How did H.G. Wells explain time and time travel in The Time Machine? Did he get it right, according to real science?

A Victorian scientist builds a machine that can travel through time. The Time Machine, first published in 1895, is one of the earliest known science fiction stories. This literary classic by English author H.G. Wells popularized the concept of time travel and introduced the now-common phrase “time machine.”

Read more to learn how the book explains that time is the fourth dimension.

## Time Is the Fourth Dimension

The Time Machine begins with the Time Traveller explaining to a group of his friends (including the narrator) that time travel is possible. This is because time is a dimension just like length, width, and height. So, because time is the fourth dimension, people should be able to move through time just as they can move through the other three dimensions.

To prove this, the Time Traveller says that nothing could be only three-dimensional because an object that exists for zero time doesn’t exist at all. He illustrates the point by comparing it to the fact that no object can truly be two-dimensional—anything that exists must have some height, even if it’s as thin as a sheet of paper. Therefore, all objects actually exist in four dimensions (length, width, height, and time).

(Shortform note: The Time Machine is fiction, but it’s true that physicists consider time to be the fourth dimension, although the reasoning is somewhat different than what Wells wrote. Time must be a dimension because, in order to fully explain where an object or an event is, you also have to specify when it’s at that location. For example, if someone asks you where you are, the time is implied—”Where are you right now?” Without such a timeframe, the question (and the answer) would be meaningless; you could answer with any location you’ve ever been or ever will be. With that said, time is fundamentally different from the other three dimensions, and we can’t interact with it in the same ways.)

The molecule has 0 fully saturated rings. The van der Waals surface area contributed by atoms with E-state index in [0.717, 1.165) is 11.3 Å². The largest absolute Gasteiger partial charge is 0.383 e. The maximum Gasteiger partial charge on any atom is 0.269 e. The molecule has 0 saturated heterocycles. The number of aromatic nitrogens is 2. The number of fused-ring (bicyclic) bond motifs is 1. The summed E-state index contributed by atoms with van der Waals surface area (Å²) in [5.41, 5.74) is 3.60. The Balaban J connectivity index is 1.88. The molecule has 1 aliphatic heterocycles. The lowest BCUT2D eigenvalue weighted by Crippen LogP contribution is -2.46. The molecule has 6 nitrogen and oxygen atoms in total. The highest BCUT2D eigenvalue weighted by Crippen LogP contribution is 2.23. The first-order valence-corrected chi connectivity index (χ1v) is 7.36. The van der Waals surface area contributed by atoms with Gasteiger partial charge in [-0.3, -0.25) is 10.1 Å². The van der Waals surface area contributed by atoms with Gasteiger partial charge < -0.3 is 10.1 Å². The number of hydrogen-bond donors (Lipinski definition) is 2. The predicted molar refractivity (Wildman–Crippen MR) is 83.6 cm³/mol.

The Time Traveller then announces that he’s created a machine that can move freely through the fourth dimension, which he shows to his disbelieving guests. After a short demonstration involving a miniature version of the time machine, the guests go home.

(Shortform note: Are time machines possible? Researchers have designed time machines that, hypothetically, would allow people to move along the fourth dimension as the Time Traveller claims. However, those designs require either negative mass (which doesn’t exist) or negative energy—which exists but without a way to harness it. One such machine is actually possible to build but making it work would require more energy than there is in the entire universe.)

One week later, the guests return to the Time Traveller’s house for a dinner party. The Time Traveller isn’t there, but the guests find a note saying to start eating. The group is in the middle of their meal when the Time Traveller returns; the guests are shocked to see that he’s filthy and limping. After dinner, the Time Traveller tells them what he experienced when he traveled through time.

(Shortform note: We learn that most of The Time Machine is actually a secondhand account of the Time Traveller’s journey—the Time Traveller told a story to his guests, and one of those guests is now telling that story to the reader. This raises the possibility of an unreliable narrator—someone who, intentionally or not, misleads the audience. In this case, for instance, the Time Traveller might have embellished his story or the narrator may have misremembered some details of it. One famous example of an unreliable narrator comes from the movie The Usual Suspects, where a twist ending reveals that most of the events shown in the movie never actually happened; the narrator made it all up on the spot.)

Time Is the Fourth Dimension: How H.G. Wells Explained It

### ———End of Preview———

#### Like what you just read? Read the rest of the world's best book summary and analysis of H.G. Wells's "The Time Machine" at Shortform.

Here's what you'll find in our full The Time Machine summary:

• An overview and analysis of H.G. Wells's 1895 science fiction novel
• A look at the science behind the story—what's real and what's fiction
• The literary techniques and symbolism Wells used to craft the story

#### Elizabeth Whitworth

Elizabeth has a lifelong love of books. She devours nonfiction, especially in the areas of history, theology, and philosophy. A switch to audiobooks has kindled her enjoyment of well-narrated fiction, particularly Victorian and early 20th-century works. She appreciates idea-driven books—and a classic murder mystery now and then. Elizabeth has a blog and is writing a book about the beginning and the end of suffering.